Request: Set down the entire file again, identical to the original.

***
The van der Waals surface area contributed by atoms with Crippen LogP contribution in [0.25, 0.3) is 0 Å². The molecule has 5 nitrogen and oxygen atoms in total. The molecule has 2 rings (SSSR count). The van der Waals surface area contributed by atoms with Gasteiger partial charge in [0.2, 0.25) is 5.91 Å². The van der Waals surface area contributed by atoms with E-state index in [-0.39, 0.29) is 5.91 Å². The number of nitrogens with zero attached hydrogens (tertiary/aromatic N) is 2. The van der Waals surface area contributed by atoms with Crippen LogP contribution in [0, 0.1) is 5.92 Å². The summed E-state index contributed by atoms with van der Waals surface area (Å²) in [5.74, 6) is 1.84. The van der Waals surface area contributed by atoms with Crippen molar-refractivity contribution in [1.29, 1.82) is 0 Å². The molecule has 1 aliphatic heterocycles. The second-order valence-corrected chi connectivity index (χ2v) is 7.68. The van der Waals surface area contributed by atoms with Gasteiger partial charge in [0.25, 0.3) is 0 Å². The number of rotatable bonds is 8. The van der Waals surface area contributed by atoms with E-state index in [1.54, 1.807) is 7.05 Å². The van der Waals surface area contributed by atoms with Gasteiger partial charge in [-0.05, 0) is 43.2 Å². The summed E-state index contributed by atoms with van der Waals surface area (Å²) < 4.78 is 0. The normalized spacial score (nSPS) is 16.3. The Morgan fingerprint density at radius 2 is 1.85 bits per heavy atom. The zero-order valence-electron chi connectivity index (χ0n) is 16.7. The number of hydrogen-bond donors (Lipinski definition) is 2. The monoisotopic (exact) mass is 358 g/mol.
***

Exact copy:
The van der Waals surface area contributed by atoms with Crippen LogP contribution in [0.25, 0.3) is 0 Å². The molecule has 5 nitrogen and oxygen atoms in total. The molecule has 2 rings (SSSR count). The van der Waals surface area contributed by atoms with Gasteiger partial charge in [0.2, 0.25) is 5.91 Å². The van der Waals surface area contributed by atoms with E-state index in [-0.39, 0.29) is 5.91 Å². The number of nitrogens with zero attached hydrogens (tertiary/aromatic N) is 2. The van der Waals surface area contributed by atoms with Crippen LogP contribution in [0, 0.1) is 5.92 Å². The summed E-state index contributed by atoms with van der Waals surface area (Å²) in [5.74, 6) is 1.84. The van der Waals surface area contributed by atoms with Crippen molar-refractivity contribution in [1.29, 1.82) is 0 Å². The molecule has 1 aliphatic heterocycles. The second-order valence-corrected chi connectivity index (χ2v) is 7.68. The van der Waals surface area contributed by atoms with Gasteiger partial charge in [0.25, 0.3) is 0 Å². The number of rotatable bonds is 8. The van der Waals surface area contributed by atoms with E-state index in [1.54, 1.807) is 7.05 Å². The van der Waals surface area contributed by atoms with Gasteiger partial charge in [-0.05, 0) is 43.2 Å². The summed E-state index contributed by atoms with van der Waals surface area (Å²) < 4.78 is 0. The normalized spacial score (nSPS) is 16.3. The Morgan fingerprint density at radius 2 is 1.85 bits per heavy atom. The zero-order valence-electron chi connectivity index (χ0n) is 16.7. The number of hydrogen-bond donors (Lipinski definition) is 2. The monoisotopic (exact) mass is 358 g/mol.